Let's assume this pruning is only for new process development, not mature processes. In that early phases of new device development, fab wafer-lot starts are rationed as then are the sub-lot wafers per technology node split. Please name the group who would like to see the new device development wafers terminated mid-stream ...device engineers, yield enhancement, thin films, metalization, etch, clean-up, reliability. There is a wealth of information to be gathered from fully processed (but dead) wafers by various groups. Just because the transistors are dead does not mean the wafers are profitably terminated early. OTOH, I may have said too much to IBM...
I kind of have the same feeling, we've been doing M1 testing on devices for as long as I have been involved in semicon manufacturing (~15yrs). And yes, we use it to scrap wafers before going through the metal steps.
I too am lost on the many details this article omits! I agree with @ebmfuser, the methodology of using test structures in the street for yield prediction for ages now. The article doesn't how 'early' in the manufacturing process the wafers are going to be held for probing -at contact? Or, at M1 as @daleste suggested? Is the fabrication of interconnects (contact to M1) required for this IBM's 'pruning' process?
I must be missing something as well. Process Control Monitor Dropins (PCM's), either in the scribe streets or a device cell, have been used as parametric data generator and/or a yield predictor for decades - especially in the compound semiconductor world. Sounds to me like IBM is simply going back to the 'old ways' and trying to make it sound as if they just invented the concept.
I must be missing something here.. Current scribe grid test structures aren't used "just to measure process drift". Any self respecting company should have correlations to yield and identified key parametric structures for each product to enable data driven "pruning" decisions based on M1 data.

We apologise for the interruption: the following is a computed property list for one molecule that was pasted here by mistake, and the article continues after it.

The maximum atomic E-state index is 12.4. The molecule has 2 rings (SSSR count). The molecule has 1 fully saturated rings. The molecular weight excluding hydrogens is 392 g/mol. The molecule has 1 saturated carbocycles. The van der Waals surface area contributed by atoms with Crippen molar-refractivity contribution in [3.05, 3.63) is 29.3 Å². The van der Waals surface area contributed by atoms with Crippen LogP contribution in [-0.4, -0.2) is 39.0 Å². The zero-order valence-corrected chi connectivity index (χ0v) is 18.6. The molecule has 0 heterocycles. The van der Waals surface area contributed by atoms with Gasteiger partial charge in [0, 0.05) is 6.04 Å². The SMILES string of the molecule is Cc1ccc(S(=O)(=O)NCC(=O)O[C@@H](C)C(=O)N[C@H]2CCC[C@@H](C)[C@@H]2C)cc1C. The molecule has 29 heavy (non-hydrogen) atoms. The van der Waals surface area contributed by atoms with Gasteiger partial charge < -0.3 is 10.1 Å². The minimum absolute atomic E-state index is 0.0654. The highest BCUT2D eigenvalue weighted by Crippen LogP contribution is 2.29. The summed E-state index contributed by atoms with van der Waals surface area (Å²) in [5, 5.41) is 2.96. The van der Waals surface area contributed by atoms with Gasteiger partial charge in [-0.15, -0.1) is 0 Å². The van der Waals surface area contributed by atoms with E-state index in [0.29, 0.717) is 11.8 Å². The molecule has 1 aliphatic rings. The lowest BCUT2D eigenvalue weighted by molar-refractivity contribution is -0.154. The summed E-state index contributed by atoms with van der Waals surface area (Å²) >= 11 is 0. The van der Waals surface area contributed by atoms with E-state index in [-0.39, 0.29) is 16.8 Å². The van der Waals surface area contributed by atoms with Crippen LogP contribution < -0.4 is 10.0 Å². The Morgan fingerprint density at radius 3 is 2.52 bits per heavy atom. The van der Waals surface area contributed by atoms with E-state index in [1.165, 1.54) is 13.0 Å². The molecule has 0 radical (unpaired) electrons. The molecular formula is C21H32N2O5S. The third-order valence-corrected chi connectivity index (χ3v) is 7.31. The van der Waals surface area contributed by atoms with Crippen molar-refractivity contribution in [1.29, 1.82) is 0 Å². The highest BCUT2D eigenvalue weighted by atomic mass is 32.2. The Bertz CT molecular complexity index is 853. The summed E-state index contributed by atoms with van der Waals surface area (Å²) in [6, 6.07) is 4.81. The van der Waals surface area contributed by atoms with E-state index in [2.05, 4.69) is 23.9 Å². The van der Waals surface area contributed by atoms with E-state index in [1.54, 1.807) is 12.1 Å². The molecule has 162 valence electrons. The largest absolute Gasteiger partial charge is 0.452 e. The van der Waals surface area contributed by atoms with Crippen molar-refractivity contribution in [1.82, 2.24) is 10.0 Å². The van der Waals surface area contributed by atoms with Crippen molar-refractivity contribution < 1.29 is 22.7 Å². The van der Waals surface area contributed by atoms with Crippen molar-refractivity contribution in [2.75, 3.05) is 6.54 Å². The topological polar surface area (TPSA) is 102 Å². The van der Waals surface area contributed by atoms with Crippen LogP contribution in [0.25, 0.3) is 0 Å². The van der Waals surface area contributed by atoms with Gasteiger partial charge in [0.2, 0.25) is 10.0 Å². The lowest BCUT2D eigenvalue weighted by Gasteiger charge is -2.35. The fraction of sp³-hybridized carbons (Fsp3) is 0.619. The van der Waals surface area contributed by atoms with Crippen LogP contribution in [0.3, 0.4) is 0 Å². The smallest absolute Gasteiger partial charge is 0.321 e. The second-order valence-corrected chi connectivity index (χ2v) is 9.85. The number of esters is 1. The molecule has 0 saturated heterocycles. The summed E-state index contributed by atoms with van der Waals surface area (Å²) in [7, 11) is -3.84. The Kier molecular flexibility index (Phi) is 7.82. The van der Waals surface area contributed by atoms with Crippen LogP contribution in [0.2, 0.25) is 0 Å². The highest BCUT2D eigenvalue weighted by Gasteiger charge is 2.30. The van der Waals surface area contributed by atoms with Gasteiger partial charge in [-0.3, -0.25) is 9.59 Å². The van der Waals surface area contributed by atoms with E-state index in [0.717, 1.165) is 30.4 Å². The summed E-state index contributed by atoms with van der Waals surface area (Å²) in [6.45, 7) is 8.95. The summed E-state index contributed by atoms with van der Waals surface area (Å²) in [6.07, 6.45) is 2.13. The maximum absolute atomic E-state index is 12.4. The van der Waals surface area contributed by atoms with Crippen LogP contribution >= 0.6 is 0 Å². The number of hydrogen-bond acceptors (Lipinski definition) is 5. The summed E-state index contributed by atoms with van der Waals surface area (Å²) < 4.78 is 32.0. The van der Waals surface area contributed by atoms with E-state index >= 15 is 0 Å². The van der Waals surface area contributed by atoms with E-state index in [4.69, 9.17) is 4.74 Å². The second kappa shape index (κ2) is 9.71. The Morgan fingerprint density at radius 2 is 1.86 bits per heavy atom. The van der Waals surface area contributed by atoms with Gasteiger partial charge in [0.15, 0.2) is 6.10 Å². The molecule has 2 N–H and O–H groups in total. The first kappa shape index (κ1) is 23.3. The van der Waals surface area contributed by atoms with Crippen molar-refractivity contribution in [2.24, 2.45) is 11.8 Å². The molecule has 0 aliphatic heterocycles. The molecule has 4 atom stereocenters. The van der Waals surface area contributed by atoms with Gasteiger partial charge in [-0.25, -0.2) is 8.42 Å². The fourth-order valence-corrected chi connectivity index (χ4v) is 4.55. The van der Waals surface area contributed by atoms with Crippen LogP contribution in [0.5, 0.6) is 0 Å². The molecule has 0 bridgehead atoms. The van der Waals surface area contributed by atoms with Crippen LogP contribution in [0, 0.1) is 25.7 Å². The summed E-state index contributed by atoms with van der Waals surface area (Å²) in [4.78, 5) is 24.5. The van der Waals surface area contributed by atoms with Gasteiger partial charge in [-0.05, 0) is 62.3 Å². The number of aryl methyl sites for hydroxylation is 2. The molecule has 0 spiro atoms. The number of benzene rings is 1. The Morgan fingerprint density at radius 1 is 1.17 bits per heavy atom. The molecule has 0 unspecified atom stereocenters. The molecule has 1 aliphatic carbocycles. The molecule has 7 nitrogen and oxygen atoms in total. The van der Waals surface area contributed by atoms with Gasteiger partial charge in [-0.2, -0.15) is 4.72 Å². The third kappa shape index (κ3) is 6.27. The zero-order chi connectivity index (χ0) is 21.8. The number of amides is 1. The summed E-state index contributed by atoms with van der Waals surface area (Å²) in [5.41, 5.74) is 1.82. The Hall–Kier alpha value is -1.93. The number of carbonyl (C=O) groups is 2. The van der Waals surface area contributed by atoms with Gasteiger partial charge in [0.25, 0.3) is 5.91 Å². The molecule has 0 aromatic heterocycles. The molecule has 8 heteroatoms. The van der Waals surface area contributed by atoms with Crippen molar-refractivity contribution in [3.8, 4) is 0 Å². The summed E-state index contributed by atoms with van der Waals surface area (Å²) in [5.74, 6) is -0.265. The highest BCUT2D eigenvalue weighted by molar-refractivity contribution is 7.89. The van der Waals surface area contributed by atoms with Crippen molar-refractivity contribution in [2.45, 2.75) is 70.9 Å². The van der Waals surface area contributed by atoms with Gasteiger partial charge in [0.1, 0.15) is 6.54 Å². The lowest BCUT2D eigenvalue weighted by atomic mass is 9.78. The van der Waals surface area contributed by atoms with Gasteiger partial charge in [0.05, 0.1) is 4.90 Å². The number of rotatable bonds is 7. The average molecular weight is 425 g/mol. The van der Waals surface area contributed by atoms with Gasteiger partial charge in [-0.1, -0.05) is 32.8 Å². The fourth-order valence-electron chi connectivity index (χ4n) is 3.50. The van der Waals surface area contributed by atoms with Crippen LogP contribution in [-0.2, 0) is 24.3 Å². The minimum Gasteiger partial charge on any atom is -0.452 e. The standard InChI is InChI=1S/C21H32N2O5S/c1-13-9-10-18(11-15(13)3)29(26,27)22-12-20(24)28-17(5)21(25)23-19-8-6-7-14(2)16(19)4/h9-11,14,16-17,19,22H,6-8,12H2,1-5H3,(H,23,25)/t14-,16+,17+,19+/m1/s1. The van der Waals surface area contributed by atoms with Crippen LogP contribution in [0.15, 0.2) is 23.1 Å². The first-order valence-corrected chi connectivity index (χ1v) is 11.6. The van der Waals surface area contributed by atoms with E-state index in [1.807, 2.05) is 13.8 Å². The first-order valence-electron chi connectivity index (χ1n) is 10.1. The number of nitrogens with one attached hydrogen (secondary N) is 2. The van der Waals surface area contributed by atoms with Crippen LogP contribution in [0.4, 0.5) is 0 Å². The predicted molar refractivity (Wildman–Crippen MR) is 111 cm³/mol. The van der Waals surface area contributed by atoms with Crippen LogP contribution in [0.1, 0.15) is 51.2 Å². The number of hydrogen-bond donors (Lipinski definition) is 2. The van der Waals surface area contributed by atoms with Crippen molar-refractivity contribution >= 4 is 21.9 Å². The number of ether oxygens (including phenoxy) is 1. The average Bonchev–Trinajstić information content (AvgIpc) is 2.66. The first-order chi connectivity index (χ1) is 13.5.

Notice that it is design dependendent and is pruning based on power levels and performance - in other words if the transistors aren't low power enough or fast enough to meet design requirments then it's not worth putting the metals on. This can address yield issues with new processes or pushing the envelope issues with new designs.
You can't test them until metal 1. That may be about half way thru the process, but the metal layers are more expensive and time consuming. This seems like a good idea for new evolving processes. Mature processes just don't make bad wafers.
I don't buy this manufacturing philosophy. If it makes financial sense to prune entire 300mm wafers mid-line, then they have significant internal process yield problems. Such wafers should be rare, rather than a cost saving opportunity. I don't know how many times I have heard product engineers telling us not to scrap known-dead split wafers so they could later pull parametric data off them at the end of the line. In fairness, I"d like to see the math that supports this approach.
What are the engineering and design challenges in creating successful IoT devices? These devices are usually small, resource-constrained electronics designed to sense, collect, send, and/or interpret data. Some of the devices need to be smart enough to act upon data in real time, 24/7. Are the design challenges the same as with embedded systems, but with a little developer- and IT-skills added in? What do engineers need to know? Rick Merritt talks with two experts about the tools and best options for designing IoT devices in 2016. Specifically the guests will discuss sensors, security, and lessons from IoT deployments.